Senator MILLER. I do not believe that the chairman's question was answered. He asked you what distillers or their representatives appeared before the legislature at the time this subsidy bill was pending?

Mr. HODGE. At the time we had the distillers before us on two occasions. At the time of the subsidy bill I don't think that the distillers as such, appeared.

The Governor appeared in executive session of the legislature, and presented his case. Governor Merwin did.

The CHAIRMAN. A while ago I thought we had a statement about the people producing their books and showing they could not get along.

Mr. HODGE. I said that was not before the legislature, sir.
The CHAIRMAN. Not before the legislature ?
Mr. HODGE. Before the Governor or the administration.

What I am talking about is that this stuff was brought in from Peru and attempts were being made to ship it into the United States.

I remember that when Senator Butler, the chairman of this committee, was passing this legislation he said to me. "Now, are you people down there going to bring spirits in from outside, pass them through the Virgin Islands and send them up and collect internal revenue taxes on it?"

We told him no, that the rum was going to come from the islands for the basis of internal revenue collection beginning in 1954, or 1955, was going to be rum processed and manufactured out of molasses in the islands.

The legislature was forced to pass legislation, to put a stop to the shipping of these Peruvian spirits.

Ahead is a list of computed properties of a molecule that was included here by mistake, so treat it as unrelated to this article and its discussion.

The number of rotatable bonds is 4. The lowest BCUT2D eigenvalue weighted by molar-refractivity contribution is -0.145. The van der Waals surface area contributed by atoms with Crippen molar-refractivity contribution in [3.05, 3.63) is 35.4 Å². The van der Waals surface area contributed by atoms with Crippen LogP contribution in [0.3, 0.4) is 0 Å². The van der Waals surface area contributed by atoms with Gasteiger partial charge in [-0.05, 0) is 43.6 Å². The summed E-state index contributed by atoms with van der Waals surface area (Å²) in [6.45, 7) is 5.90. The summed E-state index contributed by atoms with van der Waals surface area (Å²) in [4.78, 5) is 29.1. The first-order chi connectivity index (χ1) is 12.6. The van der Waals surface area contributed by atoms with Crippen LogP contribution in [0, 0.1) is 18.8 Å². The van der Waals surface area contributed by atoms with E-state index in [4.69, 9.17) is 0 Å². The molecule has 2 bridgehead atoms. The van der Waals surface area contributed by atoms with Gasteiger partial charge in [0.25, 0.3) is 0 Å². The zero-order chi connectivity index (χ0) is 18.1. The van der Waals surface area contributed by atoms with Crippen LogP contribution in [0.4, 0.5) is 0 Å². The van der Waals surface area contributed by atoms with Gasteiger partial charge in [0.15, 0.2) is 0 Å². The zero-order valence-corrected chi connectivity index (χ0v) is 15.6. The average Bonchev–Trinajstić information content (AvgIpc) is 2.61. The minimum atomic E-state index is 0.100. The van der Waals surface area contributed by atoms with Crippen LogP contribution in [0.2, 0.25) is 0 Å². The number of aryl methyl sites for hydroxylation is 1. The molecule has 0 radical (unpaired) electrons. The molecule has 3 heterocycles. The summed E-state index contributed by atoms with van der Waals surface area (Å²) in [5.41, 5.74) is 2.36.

Senator GRUENING. What is the bearing of this testimony on the issue before the committee which is the question of confirmation of Mr. Paiewonsky's nomination ?

Mr. HODGE. What I am trying to show here is that a statement was made here that the legislature was favorable to these two particular distillers. I am also saying that the legislature also had a responsibility of protecting the revenue against some methods that were contrary to general procedure of bringing Peruvian spirits in and shipping it into the United States.

Senator DWORSHAK. You condemn that practice ?

Mr. HODGE. Yes, sir.

Senator DWORSHAK. Then logically you would have condemned the importation of alcohol or high spirits from Cuba or from Philadelphia by any distillery or by anybody in the islands to be transshipped later as rum or some other product which originated in the islands?

Mr. HODGE. If at that time, sir, the Virgin Islands were getting the benefit of internal revenue. If that was done prior to the passage of the new organic act I would not.

Senator DWORSHAK. That is basic. If you do not like the importation of Peruvian high spirits, you do not want spirits or alcohol to come in from any source whatsoever ?

Mr. HODGE. Yes, sir; that is when we were not—that may be when we were not getting the benefit of internal revenues.

But while we were getting the benefit of the internal revenues, we must have it on the proper basis.

Senator DWORSHAK. Then you are willing to have imports of alcohol into the islands. Mr. HODGE. No, sir.

Senator DWORSHAK When you get the benefits of not having to pay the duties on transshipments into this country? Mr. HODGE. No; if it is rum, I don't condone it.

Senator DWORSHAK. I am trying to find out whether you knew about anything that was done along that line?

Mr. HODGE. I do not know, sir, and it would not have been highlighted to the members of the legislature or the government until such time as we would have been collecting internal revenues on it.

Senator DWORSHAK. How did you know that Peruvian spirits were coming into the island ?